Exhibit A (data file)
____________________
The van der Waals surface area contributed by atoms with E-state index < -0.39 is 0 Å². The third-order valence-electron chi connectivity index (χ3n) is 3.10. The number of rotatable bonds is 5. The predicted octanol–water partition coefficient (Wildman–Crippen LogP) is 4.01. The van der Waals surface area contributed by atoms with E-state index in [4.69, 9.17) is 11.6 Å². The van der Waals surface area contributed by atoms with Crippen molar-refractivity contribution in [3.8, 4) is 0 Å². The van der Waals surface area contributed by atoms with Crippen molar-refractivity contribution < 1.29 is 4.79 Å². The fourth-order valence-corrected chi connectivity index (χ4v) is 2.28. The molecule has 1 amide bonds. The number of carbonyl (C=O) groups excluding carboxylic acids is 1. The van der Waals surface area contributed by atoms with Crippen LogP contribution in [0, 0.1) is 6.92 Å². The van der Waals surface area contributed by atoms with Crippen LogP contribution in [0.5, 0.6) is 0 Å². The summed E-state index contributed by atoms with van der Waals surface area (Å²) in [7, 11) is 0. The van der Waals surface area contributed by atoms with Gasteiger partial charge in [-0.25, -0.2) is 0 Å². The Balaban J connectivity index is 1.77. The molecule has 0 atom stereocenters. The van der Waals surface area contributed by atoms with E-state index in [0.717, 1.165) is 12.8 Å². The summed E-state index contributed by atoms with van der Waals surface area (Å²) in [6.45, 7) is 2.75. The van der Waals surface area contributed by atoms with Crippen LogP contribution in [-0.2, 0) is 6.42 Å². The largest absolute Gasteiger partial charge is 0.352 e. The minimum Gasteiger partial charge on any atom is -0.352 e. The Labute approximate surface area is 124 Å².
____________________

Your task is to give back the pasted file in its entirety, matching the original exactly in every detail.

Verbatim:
The van der Waals surface area contributed by atoms with E-state index < -0.39 is 0 Å². The third-order valence-electron chi connectivity index (χ3n) is 3.10. The number of rotatable bonds is 5. The predicted octanol–water partition coefficient (Wildman–Crippen LogP) is 4.01. The van der Waals surface area contributed by atoms with E-state index in [4.69, 9.17) is 11.6 Å². The van der Waals surface area contributed by atoms with Crippen molar-refractivity contribution in [3.8, 4) is 0 Å². The van der Waals surface area contributed by atoms with Crippen molar-refractivity contribution < 1.29 is 4.79 Å². The fourth-order valence-corrected chi connectivity index (χ4v) is 2.28. The molecule has 1 amide bonds. The number of carbonyl (C=O) groups excluding carboxylic acids is 1. The van der Waals surface area contributed by atoms with Crippen LogP contribution in [0, 0.1) is 6.92 Å². The van der Waals surface area contributed by atoms with Crippen LogP contribution in [0.5, 0.6) is 0 Å². The summed E-state index contributed by atoms with van der Waals surface area (Å²) in [7, 11) is 0. The van der Waals surface area contributed by atoms with Gasteiger partial charge in [-0.25, -0.2) is 0 Å². The Balaban J connectivity index is 1.77. The molecule has 0 atom stereocenters. The van der Waals surface area contributed by atoms with E-state index in [0.717, 1.165) is 12.8 Å². The summed E-state index contributed by atoms with van der Waals surface area (Å²) in [6.45, 7) is 2.75. The van der Waals surface area contributed by atoms with Crippen LogP contribution in [-0.2, 0) is 6.42 Å². The largest absolute Gasteiger partial charge is 0.352 e. The minimum Gasteiger partial charge on any atom is -0.352 e. The Labute approximate surface area is 124 Å².